The 10 best career advice tips you haven’t heard
Think about the best career advice you’ve ever received. What was it? Who said it? In what ways did it help you move up the professional ladder?
And how much would you have paid to have known it much, much earlier?
That’s the thing about the best career advice: it’s so valuable, so useful, and so essential to your development that it’s almost worth paying for. It helps you skip over otherwise painful career mistakes and start earning the respect, admiration and (most importantly) paycheck you actually deserve.
A lot of us here found the career advice we learned as young professionals extremely important—so important, in fact, that we decided to compile what we learned into a list of the 10 “best career advice” tips we’ve heard so far. If you’re a young professional looking to supercharge your career, keep reading for the best career advice most people don’t tell you out of the gate.
Don’t settle for a toxic career environment just to “get ahead”
This first piece of career advice sounds simple, because it is. So many people settle for a work environment that’s toxic, unfulfilling, boring or inhumanly stressful simply because they’re waiting on a better opportunity to come down the road.
In the real world, this looks like college students who’re breaking their backs just to get a degree in a field they hate. It looks like someone at an entry level job who’s miserable but keeps hanging on because they think things will be better when they get a promotion. It looks like someone who sticks around in a “flashy” position to impress friends and family when in reality, they’re extremely unhappy.
You know people like this. Maybe you are someone like this. If you are, don’t buy into the sunk cost fallacy. Things will NOT be better if they’re already bad. Chase what you want and don’t put up with what you don’t want.
You don’t have to accept the culture of “work-life balance”
By now, every social media influencer and their mother has gotten fully onboard the work-life balance train. Unfortunately, that’s a train that goes to nowhere—and the sights along the way are boring and dull.
Let’s be clear: we are NOT suggesting you throw your mental health and personal wellbeing out the window just to succeed at work. What we ARE suggesting is that looking for balance in anything—work, life, friendships, family, romance—is ultimately flawed, because these things are impossible to balance anyway.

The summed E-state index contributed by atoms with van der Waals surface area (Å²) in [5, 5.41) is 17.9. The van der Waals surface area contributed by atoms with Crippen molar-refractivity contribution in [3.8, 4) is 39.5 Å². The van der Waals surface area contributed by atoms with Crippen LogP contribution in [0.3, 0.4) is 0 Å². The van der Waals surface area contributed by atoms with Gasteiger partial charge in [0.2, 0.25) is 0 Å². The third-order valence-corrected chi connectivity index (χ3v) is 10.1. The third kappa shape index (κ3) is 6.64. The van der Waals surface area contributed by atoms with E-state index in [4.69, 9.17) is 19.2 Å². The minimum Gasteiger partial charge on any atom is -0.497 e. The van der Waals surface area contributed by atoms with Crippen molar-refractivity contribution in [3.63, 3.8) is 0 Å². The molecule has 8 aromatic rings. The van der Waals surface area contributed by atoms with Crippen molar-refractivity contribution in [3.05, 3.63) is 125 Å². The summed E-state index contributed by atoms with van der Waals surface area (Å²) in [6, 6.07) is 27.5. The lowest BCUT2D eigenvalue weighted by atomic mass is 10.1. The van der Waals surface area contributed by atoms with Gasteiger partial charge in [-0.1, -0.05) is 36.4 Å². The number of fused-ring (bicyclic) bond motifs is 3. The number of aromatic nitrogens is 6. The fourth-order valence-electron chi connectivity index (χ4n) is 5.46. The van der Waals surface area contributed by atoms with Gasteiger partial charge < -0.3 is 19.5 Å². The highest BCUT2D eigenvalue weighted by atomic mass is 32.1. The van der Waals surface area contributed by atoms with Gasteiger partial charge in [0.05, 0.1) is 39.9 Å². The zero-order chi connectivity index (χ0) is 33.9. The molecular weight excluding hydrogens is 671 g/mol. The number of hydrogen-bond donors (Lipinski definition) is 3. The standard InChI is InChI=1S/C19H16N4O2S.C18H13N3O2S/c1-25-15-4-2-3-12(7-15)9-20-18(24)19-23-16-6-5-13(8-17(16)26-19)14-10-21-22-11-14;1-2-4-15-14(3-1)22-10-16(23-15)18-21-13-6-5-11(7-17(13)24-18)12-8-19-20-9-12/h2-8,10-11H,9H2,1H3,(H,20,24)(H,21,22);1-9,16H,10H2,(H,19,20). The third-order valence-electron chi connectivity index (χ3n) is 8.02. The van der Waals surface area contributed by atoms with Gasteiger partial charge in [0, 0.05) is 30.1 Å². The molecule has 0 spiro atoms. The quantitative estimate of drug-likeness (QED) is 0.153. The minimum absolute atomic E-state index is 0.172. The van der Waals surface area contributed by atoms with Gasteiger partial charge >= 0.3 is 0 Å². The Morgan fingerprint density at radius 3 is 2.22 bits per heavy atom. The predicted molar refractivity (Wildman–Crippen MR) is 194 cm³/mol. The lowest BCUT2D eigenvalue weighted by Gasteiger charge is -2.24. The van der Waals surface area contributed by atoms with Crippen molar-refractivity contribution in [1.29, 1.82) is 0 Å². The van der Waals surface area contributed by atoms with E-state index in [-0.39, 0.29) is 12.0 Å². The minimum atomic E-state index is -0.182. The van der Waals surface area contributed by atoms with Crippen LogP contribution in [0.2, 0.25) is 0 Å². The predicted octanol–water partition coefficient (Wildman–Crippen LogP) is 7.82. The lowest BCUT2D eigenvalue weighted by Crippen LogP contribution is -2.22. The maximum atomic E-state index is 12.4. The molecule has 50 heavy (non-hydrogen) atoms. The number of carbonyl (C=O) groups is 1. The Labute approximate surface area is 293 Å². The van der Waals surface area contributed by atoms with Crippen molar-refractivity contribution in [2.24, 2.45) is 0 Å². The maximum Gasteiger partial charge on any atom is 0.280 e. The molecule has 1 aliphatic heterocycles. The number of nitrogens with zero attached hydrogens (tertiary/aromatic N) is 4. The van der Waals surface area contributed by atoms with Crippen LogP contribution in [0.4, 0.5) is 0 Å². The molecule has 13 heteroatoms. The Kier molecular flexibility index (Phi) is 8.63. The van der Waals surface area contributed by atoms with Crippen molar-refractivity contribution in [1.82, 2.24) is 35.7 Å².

Life has a funny way of throwing us out of equilibrium whenever it likes. So, instead of trying to find balance and getting upset when it doesn’t happen, look for the beauty in imbalance.
Choose a career you love so much that you don’t feel bad when you have to stay an hour late. Choose a personal life that’s so fulfilling you don’t mind when your original career path gets upended. Stick to your guns and create the kind of life that flourishes when it’s somewhat unbalanced… you’ll find it’s a much more realistic AND satisfying way to live.
Quiet your ego
Our ego stops us from doing things we think are stupid. It’s not a bad self-protection mechanism, but it can prevent us from sticking our necks out when we really should.
Your ego is that little voice in your head that says “don’t speak up in the meeting” or “don’t tell anyone about your new creative business idea.” Your ego says “don’t start that restaurant,” “being an entrepreneur is too risky,” and “you’ll never make money as a professional artist.”
Want to know something? It’s okay to tell your ego to settle down. You can let it kick and scream in the corner—meanwhile, you’ll be trying new things that’ll take your career to new heights and places.
Let go of goals
Goals, goals, goals. It seems like all anyone talks about these days are #careergoals.
Don’t get us wrong. Goals are great. But one of the best career advice tips we’ve ever received is to stop thinking so much in terms of goals, and start thinking more about happiness.
What kind of career would make you truly happy? What amount of money would let you live peacefully? What job would let you feel centered, at ease, and content? Let the goals take a backseat for a bit while you mine those deeper questions.
Happiness is not money, promotions or accolades
Raises are amazing. Promotions are cool. Accolades rock.
But none of those things equate to true happiness.
Sure, improvements like these will make you happy for a while. And they should! But they are not the end goal of your career.
Your career end goal is to be happy.
And what is happiness?
Happiness is freedom. Happiness is the ability to experience joy regardless of outside circumstances. Happiness is finding tranquility even when life is a rocky boat. Happiness is living up to your truest values and being proud of who you are at your core.
So yes, go for that promotion. But remember: keep your eyes on the real prize.
Don’t “right fight” your way to success
Ever been in a relationship where the other person always has to be right? We call that “right fighting.” Instead of focusing on the importance of the relationship, the other person is focused on winning.
As with love, “right fighting” your way to the top in a business setting is a sure-fire way to make enemies. So, say this out loud to yourself now.
Don’t focus on how other people are wrong.